In their selection and arrangement of Peter scenes the sarcophagi make it clear that Jesus' prediction about Peter's salvific life and death did come true. The lower left register of an early example juxtaposes the prediction with Peter's arrest ("another shall lead thee") and the water miracle that enables him to baptize his jailers ("feed my sheep"). This arrangement is followed in a sarcophagus now in Arles and another in the Vatican. Of the many sarcophagi I have studied, I know of only one that includes the rooster scene without also including at least the water miracle.
After the 4th century, the "feed my sheep" episode will in fact feature literal sheep, and the emphasis will be on Peter's authority as head of the Church. In Raphael's painting he holds the symbolic keys at his chest. In another painting in St. Cecilia's, Rome, the saint points to the words pasce oves meas, "feed my sheep," in a book he is showing to St. Paul.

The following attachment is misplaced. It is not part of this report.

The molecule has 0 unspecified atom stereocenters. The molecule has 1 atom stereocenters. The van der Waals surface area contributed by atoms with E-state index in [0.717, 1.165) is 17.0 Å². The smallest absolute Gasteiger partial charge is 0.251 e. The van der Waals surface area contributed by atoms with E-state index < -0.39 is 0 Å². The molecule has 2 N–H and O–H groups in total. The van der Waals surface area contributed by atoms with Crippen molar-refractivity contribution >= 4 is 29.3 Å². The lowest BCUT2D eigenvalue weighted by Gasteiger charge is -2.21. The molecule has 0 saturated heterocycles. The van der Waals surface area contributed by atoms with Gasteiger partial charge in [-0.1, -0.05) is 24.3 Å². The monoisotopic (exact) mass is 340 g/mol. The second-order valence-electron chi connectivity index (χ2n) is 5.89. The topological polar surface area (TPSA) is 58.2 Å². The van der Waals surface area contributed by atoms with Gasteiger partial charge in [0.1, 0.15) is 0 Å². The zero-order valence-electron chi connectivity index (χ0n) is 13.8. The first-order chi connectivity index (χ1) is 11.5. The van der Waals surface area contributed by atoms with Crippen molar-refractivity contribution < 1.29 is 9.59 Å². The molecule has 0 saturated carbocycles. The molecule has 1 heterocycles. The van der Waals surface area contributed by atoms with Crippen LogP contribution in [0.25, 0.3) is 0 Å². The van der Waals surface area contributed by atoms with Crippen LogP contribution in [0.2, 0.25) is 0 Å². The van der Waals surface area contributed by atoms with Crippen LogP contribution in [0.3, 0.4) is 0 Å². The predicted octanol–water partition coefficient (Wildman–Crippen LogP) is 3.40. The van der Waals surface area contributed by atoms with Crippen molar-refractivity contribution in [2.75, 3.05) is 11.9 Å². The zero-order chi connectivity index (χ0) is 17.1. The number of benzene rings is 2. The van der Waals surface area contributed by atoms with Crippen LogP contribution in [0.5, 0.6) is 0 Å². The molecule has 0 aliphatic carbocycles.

In the Acts of the Apostles
In the Acts of the Apostles, one of the most crucial episodes for Christian theology is Peter's vision at Joppa, when he is told that God has made all foods clean (image). Other episodes from Acts that are popular in the art are Peter's healing of Aeneas and resurrection of Tabitha and his escape from Herod's prison.
NARRATIVE IMAGES FROM LATER SOURCES
The Golden Legend's entry for St. Peter's Chair describes the saint's first mission, to Antioch, where he converted more than ten thousand people and resurrected the son of the provost (image).
Tradition holds that his next mission was to Rome. In I Peter 5:13 the author says he is in "Babylon," the name early Christians used to refer to Rome, and numerous early writers tell of his mission there.6